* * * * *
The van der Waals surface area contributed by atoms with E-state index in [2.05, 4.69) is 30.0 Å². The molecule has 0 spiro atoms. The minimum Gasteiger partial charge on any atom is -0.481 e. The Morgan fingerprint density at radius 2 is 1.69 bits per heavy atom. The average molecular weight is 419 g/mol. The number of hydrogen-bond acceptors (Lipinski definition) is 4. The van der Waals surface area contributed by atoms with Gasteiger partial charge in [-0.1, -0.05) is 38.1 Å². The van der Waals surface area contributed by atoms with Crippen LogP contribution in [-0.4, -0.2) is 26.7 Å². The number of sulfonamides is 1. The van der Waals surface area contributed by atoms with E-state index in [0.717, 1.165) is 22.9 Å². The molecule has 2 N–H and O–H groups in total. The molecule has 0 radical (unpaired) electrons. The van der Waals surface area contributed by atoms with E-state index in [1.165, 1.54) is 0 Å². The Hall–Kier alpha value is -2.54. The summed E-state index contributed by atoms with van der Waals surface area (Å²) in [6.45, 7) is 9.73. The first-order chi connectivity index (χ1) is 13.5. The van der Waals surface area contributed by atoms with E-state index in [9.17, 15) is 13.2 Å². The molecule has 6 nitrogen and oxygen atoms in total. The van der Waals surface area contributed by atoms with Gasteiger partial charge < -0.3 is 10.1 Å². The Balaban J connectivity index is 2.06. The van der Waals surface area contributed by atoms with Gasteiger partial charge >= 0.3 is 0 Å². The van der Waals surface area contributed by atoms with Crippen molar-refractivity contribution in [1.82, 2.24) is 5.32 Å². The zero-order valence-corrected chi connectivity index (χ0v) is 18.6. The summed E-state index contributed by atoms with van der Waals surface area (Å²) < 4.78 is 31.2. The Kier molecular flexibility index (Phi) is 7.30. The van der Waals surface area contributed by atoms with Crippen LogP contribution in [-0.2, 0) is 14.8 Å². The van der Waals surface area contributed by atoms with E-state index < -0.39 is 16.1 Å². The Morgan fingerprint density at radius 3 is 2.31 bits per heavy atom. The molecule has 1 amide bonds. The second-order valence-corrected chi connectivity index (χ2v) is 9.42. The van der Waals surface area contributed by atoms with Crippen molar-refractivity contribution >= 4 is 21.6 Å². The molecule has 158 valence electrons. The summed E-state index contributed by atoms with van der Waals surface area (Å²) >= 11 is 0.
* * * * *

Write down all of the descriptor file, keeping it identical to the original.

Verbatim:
The van der Waals surface area contributed by atoms with E-state index in [2.05, 4.69) is 30.0 Å². The molecule has 0 spiro atoms. The minimum Gasteiger partial charge on any atom is -0.481 e. The Morgan fingerprint density at radius 2 is 1.69 bits per heavy atom. The average molecular weight is 419 g/mol. The number of hydrogen-bond acceptors (Lipinski definition) is 4. The van der Waals surface area contributed by atoms with Gasteiger partial charge in [-0.1, -0.05) is 38.1 Å². The van der Waals surface area contributed by atoms with Crippen LogP contribution in [-0.4, -0.2) is 26.7 Å². The number of sulfonamides is 1. The van der Waals surface area contributed by atoms with E-state index in [0.717, 1.165) is 22.9 Å². The molecule has 2 N–H and O–H groups in total. The molecule has 0 radical (unpaired) electrons. The van der Waals surface area contributed by atoms with E-state index in [1.165, 1.54) is 0 Å². The Hall–Kier alpha value is -2.54. The summed E-state index contributed by atoms with van der Waals surface area (Å²) in [6.45, 7) is 9.73. The first-order chi connectivity index (χ1) is 13.5. The van der Waals surface area contributed by atoms with E-state index in [9.17, 15) is 13.2 Å². The molecule has 6 nitrogen and oxygen atoms in total. The van der Waals surface area contributed by atoms with Gasteiger partial charge < -0.3 is 10.1 Å². The Balaban J connectivity index is 2.06. The van der Waals surface area contributed by atoms with Gasteiger partial charge >= 0.3 is 0 Å². The van der Waals surface area contributed by atoms with Crippen molar-refractivity contribution in [1.82, 2.24) is 5.32 Å². The zero-order valence-corrected chi connectivity index (χ0v) is 18.6. The summed E-state index contributed by atoms with van der Waals surface area (Å²) < 4.78 is 31.2. The Kier molecular flexibility index (Phi) is 7.30. The van der Waals surface area contributed by atoms with Crippen LogP contribution in [-0.2, 0) is 14.8 Å². The van der Waals surface area contributed by atoms with E-state index < -0.39 is 16.1 Å². The Morgan fingerprint density at radius 3 is 2.31 bits per heavy atom. The molecule has 1 amide bonds. The second-order valence-corrected chi connectivity index (χ2v) is 9.42. The van der Waals surface area contributed by atoms with Crippen molar-refractivity contribution >= 4 is 21.6 Å². The molecule has 158 valence electrons. The summed E-state index contributed by atoms with van der Waals surface area (Å²) >= 11 is 0.